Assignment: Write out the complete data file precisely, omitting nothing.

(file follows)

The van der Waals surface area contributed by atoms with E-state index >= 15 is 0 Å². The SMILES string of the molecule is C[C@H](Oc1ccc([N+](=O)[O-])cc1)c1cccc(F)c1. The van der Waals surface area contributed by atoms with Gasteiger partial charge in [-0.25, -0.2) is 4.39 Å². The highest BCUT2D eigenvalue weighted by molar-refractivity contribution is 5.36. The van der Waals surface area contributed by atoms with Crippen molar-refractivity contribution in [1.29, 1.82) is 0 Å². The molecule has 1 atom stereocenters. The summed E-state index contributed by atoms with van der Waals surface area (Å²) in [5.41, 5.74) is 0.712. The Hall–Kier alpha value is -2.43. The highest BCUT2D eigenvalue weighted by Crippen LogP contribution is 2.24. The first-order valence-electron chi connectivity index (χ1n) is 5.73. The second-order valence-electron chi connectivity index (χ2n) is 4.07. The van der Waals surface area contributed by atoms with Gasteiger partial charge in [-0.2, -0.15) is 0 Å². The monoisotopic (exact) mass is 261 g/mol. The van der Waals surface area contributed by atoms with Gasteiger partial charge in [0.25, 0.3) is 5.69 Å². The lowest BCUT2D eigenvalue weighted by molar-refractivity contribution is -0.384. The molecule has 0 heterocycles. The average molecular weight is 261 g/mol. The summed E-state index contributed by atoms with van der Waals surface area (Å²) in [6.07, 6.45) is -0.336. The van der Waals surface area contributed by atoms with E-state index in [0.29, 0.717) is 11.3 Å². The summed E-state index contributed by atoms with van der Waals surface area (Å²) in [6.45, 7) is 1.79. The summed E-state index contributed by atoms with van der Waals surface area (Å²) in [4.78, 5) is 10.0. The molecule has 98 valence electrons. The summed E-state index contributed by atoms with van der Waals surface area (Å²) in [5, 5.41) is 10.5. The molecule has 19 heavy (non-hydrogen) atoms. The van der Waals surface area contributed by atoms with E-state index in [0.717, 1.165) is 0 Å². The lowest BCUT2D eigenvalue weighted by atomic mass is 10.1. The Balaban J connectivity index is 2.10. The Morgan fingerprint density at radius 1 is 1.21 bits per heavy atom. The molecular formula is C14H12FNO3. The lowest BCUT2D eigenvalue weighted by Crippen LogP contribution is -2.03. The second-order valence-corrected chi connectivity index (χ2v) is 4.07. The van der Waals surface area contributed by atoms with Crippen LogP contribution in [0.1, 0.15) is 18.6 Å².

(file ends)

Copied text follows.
The van der Waals surface area contributed by atoms with E-state index >= 15 is 0 Å². The SMILES string of the molecule is C[C@H](Oc1ccc([N+](=O)[O-])cc1)c1cccc(F)c1. The van der Waals surface area contributed by atoms with Gasteiger partial charge in [-0.25, -0.2) is 4.39 Å². The highest BCUT2D eigenvalue weighted by molar-refractivity contribution is 5.36. The van der Waals surface area contributed by atoms with Crippen molar-refractivity contribution in [1.29, 1.82) is 0 Å². The molecule has 1 atom stereocenters. The summed E-state index contributed by atoms with van der Waals surface area (Å²) in [5.41, 5.74) is 0.712. The Hall–Kier alpha value is -2.43. The highest BCUT2D eigenvalue weighted by Crippen LogP contribution is 2.24. The first-order valence-electron chi connectivity index (χ1n) is 5.73. The second-order valence-electron chi connectivity index (χ2n) is 4.07. The van der Waals surface area contributed by atoms with Gasteiger partial charge in [-0.2, -0.15) is 0 Å². The monoisotopic (exact) mass is 261 g/mol. The van der Waals surface area contributed by atoms with Gasteiger partial charge in [0.25, 0.3) is 5.69 Å². The lowest BCUT2D eigenvalue weighted by molar-refractivity contribution is -0.384. The molecule has 0 heterocycles. The average molecular weight is 261 g/mol. The summed E-state index contributed by atoms with van der Waals surface area (Å²) in [6.07, 6.45) is -0.336. The van der Waals surface area contributed by atoms with E-state index in [0.29, 0.717) is 11.3 Å². The summed E-state index contributed by atoms with van der Waals surface area (Å²) in [6.45, 7) is 1.79. The summed E-state index contributed by atoms with van der Waals surface area (Å²) in [4.78, 5) is 10.0. The molecule has 98 valence electrons. The summed E-state index contributed by atoms with van der Waals surface area (Å²) in [5, 5.41) is 10.5. The molecule has 19 heavy (non-hydrogen) atoms. The van der Waals surface area contributed by atoms with E-state index in [0.717, 1.165) is 0 Å². The lowest BCUT2D eigenvalue weighted by atomic mass is 10.1. The Balaban J connectivity index is 2.10. The Morgan fingerprint density at radius 1 is 1.21 bits per heavy atom. The molecular formula is C14H12FNO3. The lowest BCUT2D eigenvalue weighted by Crippen LogP contribution is -2.03. The second-order valence-corrected chi connectivity index (χ2v) is 4.07. The van der Waals surface area contributed by atoms with Crippen LogP contribution in [0.1, 0.15) is 18.6 Å².